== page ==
Real life stories like this always worth a nose
This Damn War image via Shutterstock I took the plunge and became a freelance IT consultant in 2001. Through an unlikely series of coincidences (former colleague from London goes to travel show in France and bumps into two guys from Yorkshire who are looking for a software and database architect) I ended up in North Yorkshire …
That was actually filmed only a couple of miles down the road from where this story was based.
I've got to say though that Twistleton Scar is distinctly more wild than the rolling drumlins around the location in question.
Still, nice to have a story from my backyard!
Yup Cisco tried to sell this to my customer. 'Anywhere in the UK, sir'.
The customer was sceptical 'and how doe's that work in a gale when Guernsey airport is closed and the ferry cant dock, for three days due to high wind and seas?'
Instead, they carried a complete set of spares, themselves.
There we were working away in Central Asia when one of the Two servers died. We found that it was a CPU board failure. The nearest one was in Moscow (3 time zones away). After several long phone calls we dispatched one of the client team to the Airport. He caught a flight to Moscow where he was met by the Field Service Manager. A CPU Board swap took place in Sheremetevo Airport and the return flight was duly caught. The Local went because he didn't need a visa to enter Russia. Us westerners woul dhave needed one. The airfare at the time for locals was 1/4 of that of us rich westerners.
A little under 10 hours after the crash the System was up and running again.
The IT director took us out to dinner for fixing the system in the way we did.
This was in the Mid 1990's. Those were the days.
An employer in the 1980s had scheduled an upgrade to a VAX. The engineer was supposed to be on site for a few hours during which the system would be unavailable -- timed to cause minimum impact to customers in Europe and Japan.
Everything was going well until the engineer stood on the last board to be fitted. Ouch. DEC found a replacement in Manchester and it arrived three hours after the accident. That's a pretty good time for handling a distress call after normal working hours, finding the board in a warehouse and driving it to the Midlands. The VAX was back in service later than scheduled but no customer complained.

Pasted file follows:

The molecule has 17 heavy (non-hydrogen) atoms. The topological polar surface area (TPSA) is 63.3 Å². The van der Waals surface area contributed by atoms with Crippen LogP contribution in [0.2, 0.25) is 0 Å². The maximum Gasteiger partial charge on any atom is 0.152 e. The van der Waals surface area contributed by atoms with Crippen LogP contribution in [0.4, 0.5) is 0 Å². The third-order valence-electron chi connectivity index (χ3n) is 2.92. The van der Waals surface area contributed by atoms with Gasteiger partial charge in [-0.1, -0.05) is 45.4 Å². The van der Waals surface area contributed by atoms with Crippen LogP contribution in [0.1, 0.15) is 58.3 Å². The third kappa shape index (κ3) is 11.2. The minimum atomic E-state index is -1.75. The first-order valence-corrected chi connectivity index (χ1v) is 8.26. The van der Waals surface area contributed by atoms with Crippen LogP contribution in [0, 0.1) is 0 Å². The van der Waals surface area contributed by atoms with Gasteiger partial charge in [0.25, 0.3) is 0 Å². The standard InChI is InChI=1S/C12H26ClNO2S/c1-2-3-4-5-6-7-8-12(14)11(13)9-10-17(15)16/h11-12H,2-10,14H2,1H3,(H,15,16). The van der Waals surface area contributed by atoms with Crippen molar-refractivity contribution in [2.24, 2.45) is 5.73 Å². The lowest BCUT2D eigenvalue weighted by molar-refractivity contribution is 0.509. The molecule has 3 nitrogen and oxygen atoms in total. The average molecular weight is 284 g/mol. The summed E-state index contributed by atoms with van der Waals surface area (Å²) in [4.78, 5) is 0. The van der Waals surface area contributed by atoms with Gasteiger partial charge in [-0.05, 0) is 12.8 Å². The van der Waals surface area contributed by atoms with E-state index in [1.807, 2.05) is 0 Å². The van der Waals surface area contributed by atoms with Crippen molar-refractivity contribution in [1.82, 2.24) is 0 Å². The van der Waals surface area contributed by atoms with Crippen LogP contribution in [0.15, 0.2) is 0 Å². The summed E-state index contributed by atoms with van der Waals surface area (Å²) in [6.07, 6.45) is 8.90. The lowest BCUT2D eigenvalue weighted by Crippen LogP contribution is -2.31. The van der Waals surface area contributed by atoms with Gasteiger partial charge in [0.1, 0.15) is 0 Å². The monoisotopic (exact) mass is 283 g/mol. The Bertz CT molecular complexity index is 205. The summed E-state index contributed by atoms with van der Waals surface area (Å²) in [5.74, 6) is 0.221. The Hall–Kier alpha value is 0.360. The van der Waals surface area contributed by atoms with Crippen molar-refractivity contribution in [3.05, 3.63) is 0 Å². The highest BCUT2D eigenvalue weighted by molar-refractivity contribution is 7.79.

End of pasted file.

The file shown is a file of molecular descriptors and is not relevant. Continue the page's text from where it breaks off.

It was an early learning experience:
* Competent plans go wrong in unexpected ways;
* Great suppliers are the ones who do a good job when things go wrong, not organisations that (unrealistically) never make mistakes;
* Set honest expectations -- with staff and customers -- and be frank about errors and problems.
Not a lot of room between the back wall of the server room and the server rack. You are right though -- don't put kit on the floor unless there is nowhere else to put it. It's human to trip over.
My argument was about how the organisation providing a service responded to a foul up.
DEC found a replacement in Manchester and it arrived three hours after the accident. That's a pretty good time for handling a distress call after normal working hours, finding the board in a warehouse and driving it to the Midlands.
DEC were good at that, sadly it's probably the cost of that sort of service that killed them.
Our office in Belfast was bombed late one Friday afternoon (we had the misfortune to share the building with a tax office). No-one was hurt, everyone evacuated in time, and the servers all came back up OK on Saturday once we had the all-clear, but the offices were uninhabitable (smashed windows, ceilings down) and most of the terminals on peoples' desks were wrecked.
Our boss put the DR plan into effect on Friday evening, and phoned DEC. Saturday lunchtime, while our own guys were cabling up spare space in the building next door, DEC arrived with a vanload of new terminals and other kit, driven up from Dublin. Local DEC guys helped get them set up, and by 9am Monday morning everyone had a desk and working terminal.